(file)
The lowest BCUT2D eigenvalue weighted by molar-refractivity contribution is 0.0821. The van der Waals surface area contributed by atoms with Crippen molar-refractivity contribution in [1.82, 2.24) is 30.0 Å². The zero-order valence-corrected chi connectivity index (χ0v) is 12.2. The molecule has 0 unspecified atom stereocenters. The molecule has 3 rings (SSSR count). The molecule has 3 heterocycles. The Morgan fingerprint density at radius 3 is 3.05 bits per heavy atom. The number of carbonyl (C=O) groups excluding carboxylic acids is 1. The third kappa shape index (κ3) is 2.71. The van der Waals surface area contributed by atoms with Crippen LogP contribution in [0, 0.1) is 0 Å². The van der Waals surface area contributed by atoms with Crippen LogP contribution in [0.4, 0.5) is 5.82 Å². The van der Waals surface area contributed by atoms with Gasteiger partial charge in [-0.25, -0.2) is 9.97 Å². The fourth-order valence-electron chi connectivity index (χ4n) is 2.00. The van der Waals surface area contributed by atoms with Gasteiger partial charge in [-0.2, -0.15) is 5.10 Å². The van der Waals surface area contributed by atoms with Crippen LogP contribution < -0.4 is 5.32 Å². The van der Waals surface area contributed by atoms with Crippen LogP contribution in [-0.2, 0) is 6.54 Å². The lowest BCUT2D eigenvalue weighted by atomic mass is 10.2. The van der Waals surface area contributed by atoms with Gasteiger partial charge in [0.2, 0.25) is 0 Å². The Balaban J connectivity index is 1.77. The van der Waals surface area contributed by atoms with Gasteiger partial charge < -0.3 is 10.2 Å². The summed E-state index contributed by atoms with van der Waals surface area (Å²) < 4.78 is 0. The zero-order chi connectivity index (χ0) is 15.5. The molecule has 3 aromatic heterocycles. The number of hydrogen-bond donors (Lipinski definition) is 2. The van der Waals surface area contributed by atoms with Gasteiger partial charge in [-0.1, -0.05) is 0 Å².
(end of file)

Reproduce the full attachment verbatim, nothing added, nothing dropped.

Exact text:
The lowest BCUT2D eigenvalue weighted by molar-refractivity contribution is 0.0821. The van der Waals surface area contributed by atoms with Crippen molar-refractivity contribution in [1.82, 2.24) is 30.0 Å². The zero-order valence-corrected chi connectivity index (χ0v) is 12.2. The molecule has 0 unspecified atom stereocenters. The molecule has 3 rings (SSSR count). The molecule has 3 heterocycles. The Morgan fingerprint density at radius 3 is 3.05 bits per heavy atom. The number of carbonyl (C=O) groups excluding carboxylic acids is 1. The third kappa shape index (κ3) is 2.71. The van der Waals surface area contributed by atoms with Crippen LogP contribution in [0, 0.1) is 0 Å². The van der Waals surface area contributed by atoms with Crippen LogP contribution in [0.4, 0.5) is 5.82 Å². The van der Waals surface area contributed by atoms with Gasteiger partial charge in [-0.25, -0.2) is 9.97 Å². The fourth-order valence-electron chi connectivity index (χ4n) is 2.00. The van der Waals surface area contributed by atoms with Gasteiger partial charge in [-0.2, -0.15) is 5.10 Å². The van der Waals surface area contributed by atoms with Crippen LogP contribution < -0.4 is 5.32 Å². The van der Waals surface area contributed by atoms with Crippen LogP contribution in [-0.2, 0) is 6.54 Å². The lowest BCUT2D eigenvalue weighted by atomic mass is 10.2. The van der Waals surface area contributed by atoms with Gasteiger partial charge in [0.2, 0.25) is 0 Å². The Balaban J connectivity index is 1.77. The van der Waals surface area contributed by atoms with Gasteiger partial charge < -0.3 is 10.2 Å². The summed E-state index contributed by atoms with van der Waals surface area (Å²) < 4.78 is 0. The zero-order chi connectivity index (χ0) is 15.5. The molecule has 3 aromatic heterocycles. The number of hydrogen-bond donors (Lipinski definition) is 2. The van der Waals surface area contributed by atoms with Gasteiger partial charge in [-0.1, -0.05) is 0 Å².